Tips & Strategies for Managing Integrity in an Online Environment

Join SCAI staff for tips on managing Academic Integrity in the classroom via CTL Webinar. Details and registration here.

  • An important strategy in preventing academic misconduct is developing an atmosphere of trust and respect where students feel safe yet challenged to learn. Use platforms other than the course site to communicate with individual students. A phone conversation or video chat during the course, an “open-door” policy using tools such as Google Chat, and email all invite a sense of trust and provide a source of assistance when the students are feeling anxious or stuck in a course.
     
  • Be clear about your expectations with students. Since you are largely depending on written words for communication, there is opportunity for misunderstanding. Create a discussion board for students to ask course questions. Use examples of course assignments so that the students can see your expectations, not just read about them. 
     
  • Utilize anti-cheating and plagiarism detection software such as Turnitin, Lockdown Browser, and Respondus Monitor.
     
  • Create an Academic Integrity tab on Canvas and provide resources other than just linking the Code.
    • ​Consider using the standard module prepared by SCAI staff. It can be directly imported into Canvas and, if needed, modified to fit the curriculum for your course.
       
  • Add a statement at the beginning of online tests reminding students of the Code of Student Academic Integrity.
     
  • Have students affirm they completed the academic exercise with integrity prior to submission.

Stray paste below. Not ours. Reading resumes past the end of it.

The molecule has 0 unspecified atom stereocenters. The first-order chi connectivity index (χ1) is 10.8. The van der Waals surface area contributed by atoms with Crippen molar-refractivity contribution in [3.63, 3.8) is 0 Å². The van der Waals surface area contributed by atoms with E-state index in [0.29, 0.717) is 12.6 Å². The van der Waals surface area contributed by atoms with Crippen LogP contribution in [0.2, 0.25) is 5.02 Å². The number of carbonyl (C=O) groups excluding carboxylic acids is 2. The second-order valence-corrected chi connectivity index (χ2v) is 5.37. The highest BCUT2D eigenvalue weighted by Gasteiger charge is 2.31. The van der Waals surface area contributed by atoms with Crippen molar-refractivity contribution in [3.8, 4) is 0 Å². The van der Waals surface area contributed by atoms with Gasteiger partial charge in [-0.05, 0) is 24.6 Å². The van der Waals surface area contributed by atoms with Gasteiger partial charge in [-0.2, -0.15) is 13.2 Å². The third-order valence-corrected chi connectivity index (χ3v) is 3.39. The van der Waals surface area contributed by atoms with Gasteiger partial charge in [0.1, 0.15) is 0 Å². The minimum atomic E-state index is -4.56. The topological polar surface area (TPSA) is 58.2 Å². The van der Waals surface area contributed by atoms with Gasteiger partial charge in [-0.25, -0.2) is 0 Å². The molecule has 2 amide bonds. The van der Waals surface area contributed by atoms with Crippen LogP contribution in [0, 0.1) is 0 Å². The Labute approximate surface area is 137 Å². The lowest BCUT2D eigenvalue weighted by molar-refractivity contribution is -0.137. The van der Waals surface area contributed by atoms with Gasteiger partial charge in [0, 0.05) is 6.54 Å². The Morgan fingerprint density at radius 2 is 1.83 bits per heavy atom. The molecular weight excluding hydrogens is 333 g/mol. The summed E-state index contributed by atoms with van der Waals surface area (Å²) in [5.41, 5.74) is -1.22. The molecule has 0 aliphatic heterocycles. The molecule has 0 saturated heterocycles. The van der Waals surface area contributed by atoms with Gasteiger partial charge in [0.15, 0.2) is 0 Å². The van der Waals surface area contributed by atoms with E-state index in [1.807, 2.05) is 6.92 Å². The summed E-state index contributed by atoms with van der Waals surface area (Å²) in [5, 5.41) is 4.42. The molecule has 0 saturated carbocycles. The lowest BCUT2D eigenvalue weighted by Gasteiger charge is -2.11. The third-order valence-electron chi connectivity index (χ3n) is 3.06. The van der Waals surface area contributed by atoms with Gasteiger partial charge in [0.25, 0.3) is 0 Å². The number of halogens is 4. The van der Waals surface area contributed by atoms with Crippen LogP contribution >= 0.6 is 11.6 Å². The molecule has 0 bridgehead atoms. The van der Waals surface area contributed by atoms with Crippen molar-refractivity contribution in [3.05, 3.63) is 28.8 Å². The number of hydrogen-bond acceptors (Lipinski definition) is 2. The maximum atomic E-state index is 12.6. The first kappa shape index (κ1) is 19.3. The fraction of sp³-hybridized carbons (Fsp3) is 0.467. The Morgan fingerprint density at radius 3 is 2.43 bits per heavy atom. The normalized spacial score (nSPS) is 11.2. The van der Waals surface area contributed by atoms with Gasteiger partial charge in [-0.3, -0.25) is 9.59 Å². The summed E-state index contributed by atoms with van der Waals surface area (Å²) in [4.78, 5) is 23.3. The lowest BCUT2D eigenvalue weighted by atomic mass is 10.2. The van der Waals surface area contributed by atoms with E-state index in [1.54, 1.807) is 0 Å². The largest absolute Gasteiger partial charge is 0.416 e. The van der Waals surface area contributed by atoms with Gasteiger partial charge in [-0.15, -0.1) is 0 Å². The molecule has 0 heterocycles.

• Consider utilizing timed tests which limit students’ ability to consult external resources during online testing.
     
  • Ask questions that require critical thinking and application of content to deter student use of external resources during tests and to demonstrate deeper understanding.
     
  • Use tracking tools in Canvas to determine if your students are coming to “class.” Letting students know you are monitoring them can be a deterrent to problems later. Consider reaching out to students when you see that their interaction or involvement is changing. Don’t be accusatory – find out what is going on. 
     
  • Rewrite exams or rearrange questions each semester. For online exams, this can be done in a learning management system by creating a question pool. Contact the Center for Teaching and Learning or Canvas for more information and assistance.
     
  • Report all suspected academic misconduct violations
    • Our commitment as a University community to cultivate a culture of academic integrity can only be maintained if we work together. For students, this means that they complete all of their academic work in a way that honestly and fairly demonstrates their knowledge and abilities. For faculty, that means that they work to design and deliver academic work that upholds integrity, and they check to ensure that work is completed with integrity. It also means that faculty report all suspected academic integrity violations to Student Conduct & Academic Integrity, even in these difficult times. Any extenuating circumstances can be considered during the sanctioning phase of the process.

Sources:
University of North Texas Teaching Commons.
Academic Integrity in Online Courses: Tips & Strategies. 2020.

UC San Diego Academic Integrity Office.
Moving to Remote Assessments with Integrity. 2020.